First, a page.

First, I was very impressed that people do what they want around here because many people in Japan are embarrassed to do cosplay. You don’t tend to do cosplay unless you are very cute or look like a model. But, people here don’t mind that, they dress as they want and become what they want, for example we see big guys out there dressed as magical girls.
After seeing so many cosplayers here (Otakon) and Anime Expo I was wondering if it was because of Halloween, that Halloween lowers the barrier to cosplay and how one feels towards it. Americans have the experience of dressing up as they want on Halloween. In Japan right now Halloween is becoming steadily more popular than Christmas. So, I believe that is in people’s nature to dress up differently and have fun on Halloween day rather than Christmas. As Halloween is adopted more in Japan we might begin to see the entry bar for cosplay and the willingness to cosplay entice a larger audience.
What impact do you hope that anime has on the west?
The idea of east or west wasn’t really in my mind when we created P.A.Works. We just wanted anime with a fresh prospective coming out of the country side. I have many stories to tell. When I make things I think about what the medium could do for the people. It is my belief that a person cannot live without a story. Everyone needs a story. We hope to inspire people that see our animation to create their own stories and their own adventures as they try to achieve their own life’s goals. I believe that that especially goes for adolescents, that they adolescents, have a very rich heart and that they can find the most abstract things touching, music, video’s, anime. I wish for anime to be a medium that can touch adolescents.
We thank you for sitting and talking with us today. We really can’t wait to see more of the beautiful artwork and story’s that you will produce. We have learned a lot in our short time together, thank you.
Shiro Dougu and Shunsuke Wada of Taka Otacraft @Otakon
Honey-chan was as busy as a bee at Otakon in Baltimore and managed to meet some amazing people. She got to talk with animators, singers and seiyuu. Honey-chan also found time to interview some amazing artizan, the sculptors of Taka Otacraft. Dougu-san and Wada-san are both skilled metal craftsmen and otaku and together they took on the challenge of building a key display model of the mecha from the P.A. Works anime, Kuromukuro. The metal mecha model that stood in the P.A. Works exhibit was to help the production company commemorate their 15 years of bringing high quality anime to the world.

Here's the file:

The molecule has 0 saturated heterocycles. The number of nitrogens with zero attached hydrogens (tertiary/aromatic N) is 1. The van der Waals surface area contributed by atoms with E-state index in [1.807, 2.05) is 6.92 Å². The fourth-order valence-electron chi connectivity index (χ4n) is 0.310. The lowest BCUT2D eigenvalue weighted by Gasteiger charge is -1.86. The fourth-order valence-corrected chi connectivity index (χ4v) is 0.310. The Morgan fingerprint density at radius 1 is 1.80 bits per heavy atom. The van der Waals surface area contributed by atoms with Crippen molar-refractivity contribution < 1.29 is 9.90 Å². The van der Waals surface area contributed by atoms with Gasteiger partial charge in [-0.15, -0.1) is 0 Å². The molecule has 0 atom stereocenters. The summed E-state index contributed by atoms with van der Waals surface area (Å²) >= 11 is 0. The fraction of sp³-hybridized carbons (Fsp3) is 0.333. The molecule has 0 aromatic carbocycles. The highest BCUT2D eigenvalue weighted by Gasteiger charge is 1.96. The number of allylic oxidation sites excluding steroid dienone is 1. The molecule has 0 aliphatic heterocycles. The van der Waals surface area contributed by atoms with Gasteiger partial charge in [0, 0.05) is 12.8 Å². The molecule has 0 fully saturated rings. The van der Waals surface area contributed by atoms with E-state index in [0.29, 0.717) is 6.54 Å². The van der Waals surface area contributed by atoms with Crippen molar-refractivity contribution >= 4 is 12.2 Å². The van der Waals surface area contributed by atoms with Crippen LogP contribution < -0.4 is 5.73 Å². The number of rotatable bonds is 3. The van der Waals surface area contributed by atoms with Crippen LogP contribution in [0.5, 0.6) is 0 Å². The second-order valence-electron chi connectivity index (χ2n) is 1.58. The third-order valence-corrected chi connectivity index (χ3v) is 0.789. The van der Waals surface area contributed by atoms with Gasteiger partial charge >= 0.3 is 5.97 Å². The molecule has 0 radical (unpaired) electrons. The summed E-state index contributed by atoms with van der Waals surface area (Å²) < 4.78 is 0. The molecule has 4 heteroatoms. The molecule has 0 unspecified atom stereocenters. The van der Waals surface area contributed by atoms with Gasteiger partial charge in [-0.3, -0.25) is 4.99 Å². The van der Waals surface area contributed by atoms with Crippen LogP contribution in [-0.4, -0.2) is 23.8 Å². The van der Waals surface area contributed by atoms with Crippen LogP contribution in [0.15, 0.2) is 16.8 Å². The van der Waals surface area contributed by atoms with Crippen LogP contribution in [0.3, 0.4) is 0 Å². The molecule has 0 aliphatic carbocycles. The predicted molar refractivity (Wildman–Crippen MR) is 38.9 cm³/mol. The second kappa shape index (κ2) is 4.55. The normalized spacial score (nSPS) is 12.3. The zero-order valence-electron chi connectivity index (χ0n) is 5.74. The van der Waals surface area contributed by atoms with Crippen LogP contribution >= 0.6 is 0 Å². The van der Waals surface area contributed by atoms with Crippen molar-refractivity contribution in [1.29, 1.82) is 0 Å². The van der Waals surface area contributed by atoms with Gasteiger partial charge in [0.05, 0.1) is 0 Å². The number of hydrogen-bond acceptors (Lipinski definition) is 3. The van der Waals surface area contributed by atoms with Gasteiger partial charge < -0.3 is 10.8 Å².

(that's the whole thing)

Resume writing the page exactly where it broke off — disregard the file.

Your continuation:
How many years have you been crafting?
About 8 years but I graduated with a degree in Information Technology and worked as a programmer for about a year.
Have you always been a craftsman?
No, for six years I was working at a gaming company in Tokyo.
What is your favorite part of making the crafts you create? Is it just about working with your hands or is it the creativity?
For me there are the demands of the customer and the inspiration provided by the customer. The challenge is taking that and figuring out the various ways of forming an actual product and figuring out what path to take is really the best part of the job for me.
In my case, it is a little different, I like to create as I work so the hands on part is my favorite part of my work.
Dougu-san, Wada-san who’s idea was it to create Kuromukuro mecha? Did you talk with P.A. Works or did they approach you?
We at Taka Otacraft approached P.A. Works with our idea.
Was it a real challenge to create?
It was our first time trying to create any kind of mecha. The hard part was getting our design as close to the animation model as we could.
For me the hard part was the production timeline. We didn’t begin to build it until after the show had began airing and P.A. Works wanted it for Otakon giving us less than two months. So taking that into consideration it was a very difficult process to fit into that timeline.
Image from: Taka OtaCraft Facebook
Do you want to make more mecha?
I would love to make some sort of creature or monster in the future.
Maybe their project should be a next robot Bee-kun to carry all the stuff I bought at the convention?
We would love to thank Dougu-san and Wada-san for taking the time to speak with us. The convention was very large and very busy and having the chance to talk with the both of them was a joy. We hope that we get to see more skilled creations from Taka Otacraft at future conventions.